The Rink

Director: Charles Chaplin
Screenwriters: Charles Chaplin

Institute History

  • 1989 Sundance Film Festival


The Rink is a silent short which doesn’t really have two-reels worth of narrative. It pastes together different stories and finishes abruptly. The artistry inherent in this little masterpiece is the artistry of stage performance, and from this perspective, the different story threads establish fertile ground for comparisons.

The restaurant sequences, in which we see Chaplin as a waiter, are full of wonderful individual gags, but they seem visually crowded, episodic and sometimes hard to follow. The sequences set in the skating rink, on the other hand, are timeless comedy. Shot mostly in long shot against the beautiful graphic expanse of the skating-rink floor, human bodies are seen in alternating helplessness and malevolence, full length and driven by that great gag motivator: jealousy. (Interestingly, not only the knockabout business, but also the comedy of manners, works well in this setting, as viewed from what would be a perfect mezzanine seat in a proscenium house.)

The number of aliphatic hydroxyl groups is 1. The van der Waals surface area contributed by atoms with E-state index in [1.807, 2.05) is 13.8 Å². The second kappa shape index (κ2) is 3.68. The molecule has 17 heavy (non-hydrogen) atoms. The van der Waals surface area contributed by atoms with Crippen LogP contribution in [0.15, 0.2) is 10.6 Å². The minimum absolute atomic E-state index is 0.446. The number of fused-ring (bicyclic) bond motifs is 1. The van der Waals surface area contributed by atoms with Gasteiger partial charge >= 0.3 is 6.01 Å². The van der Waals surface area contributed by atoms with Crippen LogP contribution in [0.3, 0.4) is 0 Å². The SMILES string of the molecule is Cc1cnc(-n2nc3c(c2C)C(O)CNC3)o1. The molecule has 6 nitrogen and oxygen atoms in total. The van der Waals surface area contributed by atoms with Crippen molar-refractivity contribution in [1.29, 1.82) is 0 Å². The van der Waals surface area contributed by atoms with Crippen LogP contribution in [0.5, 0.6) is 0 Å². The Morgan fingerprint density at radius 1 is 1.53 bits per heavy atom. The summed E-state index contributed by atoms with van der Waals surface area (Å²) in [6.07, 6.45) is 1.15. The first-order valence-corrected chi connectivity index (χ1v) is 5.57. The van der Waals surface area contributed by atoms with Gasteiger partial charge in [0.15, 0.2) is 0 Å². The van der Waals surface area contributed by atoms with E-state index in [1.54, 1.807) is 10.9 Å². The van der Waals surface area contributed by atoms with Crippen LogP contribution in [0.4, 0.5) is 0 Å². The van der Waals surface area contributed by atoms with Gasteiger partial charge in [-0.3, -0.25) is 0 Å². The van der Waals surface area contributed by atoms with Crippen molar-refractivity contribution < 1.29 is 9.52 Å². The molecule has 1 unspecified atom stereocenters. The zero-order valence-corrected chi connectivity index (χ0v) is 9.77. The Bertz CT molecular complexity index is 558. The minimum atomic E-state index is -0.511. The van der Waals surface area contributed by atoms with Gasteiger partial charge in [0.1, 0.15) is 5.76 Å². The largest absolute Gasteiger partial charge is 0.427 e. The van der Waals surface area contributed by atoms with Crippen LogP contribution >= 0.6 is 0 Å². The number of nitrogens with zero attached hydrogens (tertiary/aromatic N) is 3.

The skating sequences of The Rink are much used by video-store proprietors to attract sidewalk viewers, and the film is sometimes issued in edited half-reel form in which it really resembles the stage acts from which Chaplin drew. In any form, it captures the purest artistry of anarchy, and some of the most pointed reflections on wounded human dignity of the silent era. Question: Is there in The Rink some of the slickest use of backward/forward film editing ever, or does what Chaplin does on skates just seem impossible?

— Tony Safford

Screening Details

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